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The Color White
Discussion on Whites in Wests


By: Bob Christman
A couple of months ago someone asked for information on whites. So I am posting the following info:

The Color White

White in Pigeons. A white pigeon is usually the result of one of the following factors or combination of factors: recessive white, piebald whites, grizzle whites or grizzle combined with piebald.

1) Recessive White. Recessive white is a simple recessive that masks all color resulting in a pure white pigeon. Recessive whites do not have colored feathers anywhere in their plumage, as youngsters or adults. All recessive white pigeons also have BULL EYES, they never have colored eyes or split or cracked eyes. Bull eyes is an automatic disqualification per the West standard and as a result recessive whites are not bred in the Wests.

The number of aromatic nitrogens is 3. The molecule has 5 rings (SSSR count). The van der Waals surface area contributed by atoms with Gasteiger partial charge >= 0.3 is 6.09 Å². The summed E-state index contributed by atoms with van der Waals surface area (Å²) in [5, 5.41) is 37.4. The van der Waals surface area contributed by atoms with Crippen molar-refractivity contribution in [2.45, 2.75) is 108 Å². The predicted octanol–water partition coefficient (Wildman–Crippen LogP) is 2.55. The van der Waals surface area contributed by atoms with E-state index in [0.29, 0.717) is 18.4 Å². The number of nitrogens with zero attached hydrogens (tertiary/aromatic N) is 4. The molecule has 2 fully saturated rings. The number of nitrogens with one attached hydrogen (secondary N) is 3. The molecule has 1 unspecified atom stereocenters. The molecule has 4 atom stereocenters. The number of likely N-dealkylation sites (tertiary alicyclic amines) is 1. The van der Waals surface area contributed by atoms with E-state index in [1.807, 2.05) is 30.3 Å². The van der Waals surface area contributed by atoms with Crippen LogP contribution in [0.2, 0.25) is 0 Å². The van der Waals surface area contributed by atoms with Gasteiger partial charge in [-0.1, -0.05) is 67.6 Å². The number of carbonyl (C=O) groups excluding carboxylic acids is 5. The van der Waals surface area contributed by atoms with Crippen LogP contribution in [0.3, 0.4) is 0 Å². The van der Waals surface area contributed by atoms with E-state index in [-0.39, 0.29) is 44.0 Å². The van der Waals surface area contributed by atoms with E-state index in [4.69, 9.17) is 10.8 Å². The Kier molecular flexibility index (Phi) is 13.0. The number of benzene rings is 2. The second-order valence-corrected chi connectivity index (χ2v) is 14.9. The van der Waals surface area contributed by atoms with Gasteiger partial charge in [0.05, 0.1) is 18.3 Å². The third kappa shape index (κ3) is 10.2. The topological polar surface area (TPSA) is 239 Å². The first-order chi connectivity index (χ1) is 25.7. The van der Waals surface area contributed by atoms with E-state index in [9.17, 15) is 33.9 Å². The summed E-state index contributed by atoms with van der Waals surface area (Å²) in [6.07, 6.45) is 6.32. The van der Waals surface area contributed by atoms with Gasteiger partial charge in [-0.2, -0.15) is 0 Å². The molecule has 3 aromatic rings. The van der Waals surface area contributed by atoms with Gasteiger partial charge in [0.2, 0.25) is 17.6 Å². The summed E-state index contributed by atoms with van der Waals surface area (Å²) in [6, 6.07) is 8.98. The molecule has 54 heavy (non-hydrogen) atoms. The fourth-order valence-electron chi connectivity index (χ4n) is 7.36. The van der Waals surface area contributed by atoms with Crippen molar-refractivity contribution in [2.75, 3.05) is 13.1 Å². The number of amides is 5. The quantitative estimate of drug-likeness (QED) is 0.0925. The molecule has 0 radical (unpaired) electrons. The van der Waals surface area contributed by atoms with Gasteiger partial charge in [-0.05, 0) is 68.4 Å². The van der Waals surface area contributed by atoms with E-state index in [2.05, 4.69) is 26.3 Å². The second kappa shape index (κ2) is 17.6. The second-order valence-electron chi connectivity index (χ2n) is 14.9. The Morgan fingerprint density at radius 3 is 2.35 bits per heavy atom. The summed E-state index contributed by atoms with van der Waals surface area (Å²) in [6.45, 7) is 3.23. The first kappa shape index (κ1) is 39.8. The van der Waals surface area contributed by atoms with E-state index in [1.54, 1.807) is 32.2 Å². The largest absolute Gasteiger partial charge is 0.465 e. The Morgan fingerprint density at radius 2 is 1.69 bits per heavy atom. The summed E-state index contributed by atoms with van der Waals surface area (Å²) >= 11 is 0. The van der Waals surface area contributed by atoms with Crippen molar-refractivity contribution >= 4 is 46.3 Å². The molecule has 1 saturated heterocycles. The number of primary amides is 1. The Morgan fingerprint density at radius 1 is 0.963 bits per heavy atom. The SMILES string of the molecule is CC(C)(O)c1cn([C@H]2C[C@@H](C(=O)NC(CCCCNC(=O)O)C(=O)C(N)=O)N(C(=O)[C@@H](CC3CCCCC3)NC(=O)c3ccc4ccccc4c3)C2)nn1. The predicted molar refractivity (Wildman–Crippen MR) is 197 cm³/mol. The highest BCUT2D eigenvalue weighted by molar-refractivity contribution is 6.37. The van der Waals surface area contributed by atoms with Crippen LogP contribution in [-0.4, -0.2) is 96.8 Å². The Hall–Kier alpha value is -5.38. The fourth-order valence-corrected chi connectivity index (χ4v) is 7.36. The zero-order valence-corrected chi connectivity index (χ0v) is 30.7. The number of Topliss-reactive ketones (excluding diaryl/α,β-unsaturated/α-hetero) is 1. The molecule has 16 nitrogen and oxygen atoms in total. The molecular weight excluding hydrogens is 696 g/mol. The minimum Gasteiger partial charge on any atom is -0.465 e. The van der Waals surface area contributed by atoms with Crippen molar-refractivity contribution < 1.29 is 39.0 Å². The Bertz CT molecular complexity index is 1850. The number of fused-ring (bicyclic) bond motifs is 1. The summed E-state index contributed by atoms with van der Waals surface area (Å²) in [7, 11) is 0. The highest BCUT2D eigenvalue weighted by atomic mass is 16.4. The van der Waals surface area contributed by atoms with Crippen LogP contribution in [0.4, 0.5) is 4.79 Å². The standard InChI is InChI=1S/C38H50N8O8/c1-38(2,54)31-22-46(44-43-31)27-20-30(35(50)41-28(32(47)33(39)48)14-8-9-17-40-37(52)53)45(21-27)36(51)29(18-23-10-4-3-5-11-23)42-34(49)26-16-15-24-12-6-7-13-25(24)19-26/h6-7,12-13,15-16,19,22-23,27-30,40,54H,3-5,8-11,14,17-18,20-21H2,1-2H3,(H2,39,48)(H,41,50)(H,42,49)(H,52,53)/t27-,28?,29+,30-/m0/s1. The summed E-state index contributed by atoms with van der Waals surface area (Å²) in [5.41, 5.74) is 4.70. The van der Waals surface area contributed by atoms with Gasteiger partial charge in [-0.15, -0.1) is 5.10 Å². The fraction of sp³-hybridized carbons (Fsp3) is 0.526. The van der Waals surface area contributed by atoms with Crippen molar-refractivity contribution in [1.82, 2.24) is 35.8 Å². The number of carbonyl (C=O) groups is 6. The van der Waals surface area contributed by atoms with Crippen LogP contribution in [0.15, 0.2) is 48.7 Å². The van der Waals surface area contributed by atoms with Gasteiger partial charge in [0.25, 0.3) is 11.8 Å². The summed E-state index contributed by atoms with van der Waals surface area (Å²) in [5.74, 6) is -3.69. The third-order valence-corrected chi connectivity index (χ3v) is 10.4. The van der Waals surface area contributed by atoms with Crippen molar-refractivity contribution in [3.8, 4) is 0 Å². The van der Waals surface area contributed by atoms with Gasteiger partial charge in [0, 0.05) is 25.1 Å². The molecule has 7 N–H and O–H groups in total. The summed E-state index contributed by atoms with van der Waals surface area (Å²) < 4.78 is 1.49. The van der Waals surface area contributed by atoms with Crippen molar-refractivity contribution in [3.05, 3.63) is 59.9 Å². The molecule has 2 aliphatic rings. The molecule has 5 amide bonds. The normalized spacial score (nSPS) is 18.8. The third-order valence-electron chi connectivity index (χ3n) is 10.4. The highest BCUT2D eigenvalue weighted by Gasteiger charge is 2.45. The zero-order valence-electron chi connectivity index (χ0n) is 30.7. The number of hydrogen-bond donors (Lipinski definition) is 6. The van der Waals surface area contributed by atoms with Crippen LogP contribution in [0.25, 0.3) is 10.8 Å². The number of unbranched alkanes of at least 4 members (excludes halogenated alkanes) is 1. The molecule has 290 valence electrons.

2) Piebald Whites. With a couple of exceptions, how most of the different forms of piebald are inherited is not well known. Some piebald factors effect the extremities turning the head, flights, muffs or tail white (i.e. like markings found in Whitetails, Baldhead Wests, Pigmy Pouters, etc). Other piebald factors effect primarily the body (i.e. like the markings found in Gazzi Modenas, Helmets, Nuns, Fairy Swallows, Saddle Fantails etc). In some combinations of these piebald markings an all white bird can be produced. However, when piebald factors affect the color so extensively that the bird is white or nearly all white the eye color is usually also affected resulting in bull and/or cracked eyes. Whites produced by a combination of different piebald markings are not normally found in Wests.